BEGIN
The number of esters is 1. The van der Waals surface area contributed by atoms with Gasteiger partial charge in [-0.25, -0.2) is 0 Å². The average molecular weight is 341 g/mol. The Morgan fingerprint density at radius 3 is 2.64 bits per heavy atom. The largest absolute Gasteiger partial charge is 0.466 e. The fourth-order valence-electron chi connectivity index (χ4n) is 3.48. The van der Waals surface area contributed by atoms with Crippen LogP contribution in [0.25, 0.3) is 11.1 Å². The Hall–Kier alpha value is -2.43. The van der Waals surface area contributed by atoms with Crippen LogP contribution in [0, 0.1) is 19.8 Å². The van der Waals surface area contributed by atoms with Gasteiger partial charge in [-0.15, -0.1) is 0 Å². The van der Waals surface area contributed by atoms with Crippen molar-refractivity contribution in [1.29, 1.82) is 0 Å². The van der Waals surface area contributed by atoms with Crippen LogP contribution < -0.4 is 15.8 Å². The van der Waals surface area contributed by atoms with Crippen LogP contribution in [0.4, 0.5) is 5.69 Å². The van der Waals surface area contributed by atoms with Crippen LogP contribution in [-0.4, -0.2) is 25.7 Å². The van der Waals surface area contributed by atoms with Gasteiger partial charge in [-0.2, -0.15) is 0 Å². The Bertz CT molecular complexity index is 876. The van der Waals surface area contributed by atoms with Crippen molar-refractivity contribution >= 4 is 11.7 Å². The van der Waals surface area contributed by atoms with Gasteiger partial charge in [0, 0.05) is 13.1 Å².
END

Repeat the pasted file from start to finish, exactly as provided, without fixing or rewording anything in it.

The number of esters is 1. The van der Waals surface area contributed by atoms with Gasteiger partial charge in [-0.25, -0.2) is 0 Å². The average molecular weight is 341 g/mol. The Morgan fingerprint density at radius 3 is 2.64 bits per heavy atom. The largest absolute Gasteiger partial charge is 0.466 e. The fourth-order valence-electron chi connectivity index (χ4n) is 3.48. The van der Waals surface area contributed by atoms with Crippen LogP contribution in [0.25, 0.3) is 11.1 Å². The Hall–Kier alpha value is -2.43. The van der Waals surface area contributed by atoms with Crippen LogP contribution in [0, 0.1) is 19.8 Å². The van der Waals surface area contributed by atoms with Gasteiger partial charge in [-0.15, -0.1) is 0 Å². The van der Waals surface area contributed by atoms with Crippen molar-refractivity contribution in [1.29, 1.82) is 0 Å². The van der Waals surface area contributed by atoms with Crippen LogP contribution < -0.4 is 15.8 Å². The van der Waals surface area contributed by atoms with Crippen LogP contribution in [0.4, 0.5) is 5.69 Å². The van der Waals surface area contributed by atoms with Crippen LogP contribution in [-0.4, -0.2) is 25.7 Å². The van der Waals surface area contributed by atoms with Gasteiger partial charge in [-0.2, -0.15) is 0 Å². The Bertz CT molecular complexity index is 876. The van der Waals surface area contributed by atoms with Crippen molar-refractivity contribution >= 4 is 11.7 Å². The van der Waals surface area contributed by atoms with Gasteiger partial charge in [0, 0.05) is 13.1 Å².